Vietnam PM orders probe into indebted company

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Prime Minister Nguyen Tan Dung Tuesday ordered authorities in the Mekong Delta city of Can Tho to investigate a local seafood company which allegedly owes farmers VND264 billion (US$12.7 million).

The Can Tho People's Committee was asked to report its findings on the Binh An Seafood Joint Stock Company (Bianfishco) and propose solutions to the PM by March 25.

So far there have been no official reports about the company's total debts, which are believed to include up to VND1.5 trillion ($72 million) owed to local banks.

Meanwhile, two HCMC-based companies and a farmer have filed lawsuits against Bianfishco, demanding payment of debts worth nearly VND21 billion ($1 million).

Worse still, the company owes its employees their salaries, and has suspended 1,800 workers, Huynh Van Tuan, chairman of the Labor Union of Can Tho's industrial and processing-export zones, said in Saigon Tiep Thi last week.

However, its director general, Pham Thi Dieu Hien, has left the country for Singapore, reportedly for medical treatment, and appointed her husband, Tran Van Tri, to the position of director general.

But, a report on Tuoi Tre Wednesday quoted Vo Thanh Thong, vice chairman of Can Tho People's Committee as saying that the appointment was illegal, because the company failed to present its board of management's decision on the appointment or inform related agencies of it.

At a press conference last week, Tri promised to sell the company's real-estate assets to pay a portion of the debts owed to local farmers.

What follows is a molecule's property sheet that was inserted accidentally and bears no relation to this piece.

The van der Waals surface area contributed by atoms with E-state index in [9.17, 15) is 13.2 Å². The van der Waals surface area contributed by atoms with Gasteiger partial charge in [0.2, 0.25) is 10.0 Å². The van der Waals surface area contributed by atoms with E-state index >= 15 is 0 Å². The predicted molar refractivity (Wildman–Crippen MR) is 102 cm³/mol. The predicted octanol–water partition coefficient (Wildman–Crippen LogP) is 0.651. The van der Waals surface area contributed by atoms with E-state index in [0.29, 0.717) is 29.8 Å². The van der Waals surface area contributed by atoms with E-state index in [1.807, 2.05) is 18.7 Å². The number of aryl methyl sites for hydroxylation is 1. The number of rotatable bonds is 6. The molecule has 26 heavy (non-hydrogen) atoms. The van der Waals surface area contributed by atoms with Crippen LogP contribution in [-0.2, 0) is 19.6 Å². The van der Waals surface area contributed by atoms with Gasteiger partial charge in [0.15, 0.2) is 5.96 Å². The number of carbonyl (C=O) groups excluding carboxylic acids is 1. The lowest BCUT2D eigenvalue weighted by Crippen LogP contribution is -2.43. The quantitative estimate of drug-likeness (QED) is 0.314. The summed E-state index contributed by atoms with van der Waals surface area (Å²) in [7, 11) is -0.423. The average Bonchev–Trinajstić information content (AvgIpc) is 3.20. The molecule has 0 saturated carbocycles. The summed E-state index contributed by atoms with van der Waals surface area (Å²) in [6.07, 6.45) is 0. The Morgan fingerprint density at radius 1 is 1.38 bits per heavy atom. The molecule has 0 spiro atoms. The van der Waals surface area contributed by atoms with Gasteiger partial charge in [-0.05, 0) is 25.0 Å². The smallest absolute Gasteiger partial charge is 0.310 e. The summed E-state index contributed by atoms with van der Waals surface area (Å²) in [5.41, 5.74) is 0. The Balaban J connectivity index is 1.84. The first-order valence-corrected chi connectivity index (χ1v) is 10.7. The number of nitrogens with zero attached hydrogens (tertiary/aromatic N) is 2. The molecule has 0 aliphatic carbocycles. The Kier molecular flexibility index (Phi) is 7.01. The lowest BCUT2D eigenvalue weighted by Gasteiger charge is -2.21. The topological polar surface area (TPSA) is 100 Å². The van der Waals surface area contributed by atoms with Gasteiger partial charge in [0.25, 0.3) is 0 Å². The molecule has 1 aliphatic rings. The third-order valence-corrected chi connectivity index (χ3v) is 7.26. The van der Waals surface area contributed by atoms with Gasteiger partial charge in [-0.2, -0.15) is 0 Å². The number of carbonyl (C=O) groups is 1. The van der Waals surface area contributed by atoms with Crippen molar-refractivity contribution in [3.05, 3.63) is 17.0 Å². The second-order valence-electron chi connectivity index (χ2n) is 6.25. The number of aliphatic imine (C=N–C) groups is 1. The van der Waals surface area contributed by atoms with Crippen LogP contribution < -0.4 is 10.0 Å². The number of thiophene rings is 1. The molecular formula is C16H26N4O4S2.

According to the company, its operations had been stable for the first nine months of last year before banks pulled the plug on the company.


Indebted Vietnam seafood firm to sell property to pay debts 

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Meanwhile, analysts say Bianfishco's problems are rooted in gross mismanagement rather than the global economic crisis, high inflation and high interest rates.

They blame the company for unwise investments in real estate, the stock market and short-term projects, as well as purchasing US dollars instead of investing into its core activity seafood processing and export.

Last month before leaving the country, Hien made headlines for organizing a lavish wedding for her son, complete with a procession of luxurious cars and the participation of local celebrities. At that time, Hien had told the media that the extravagant ceremony was aimed at proving that she was not in debt.

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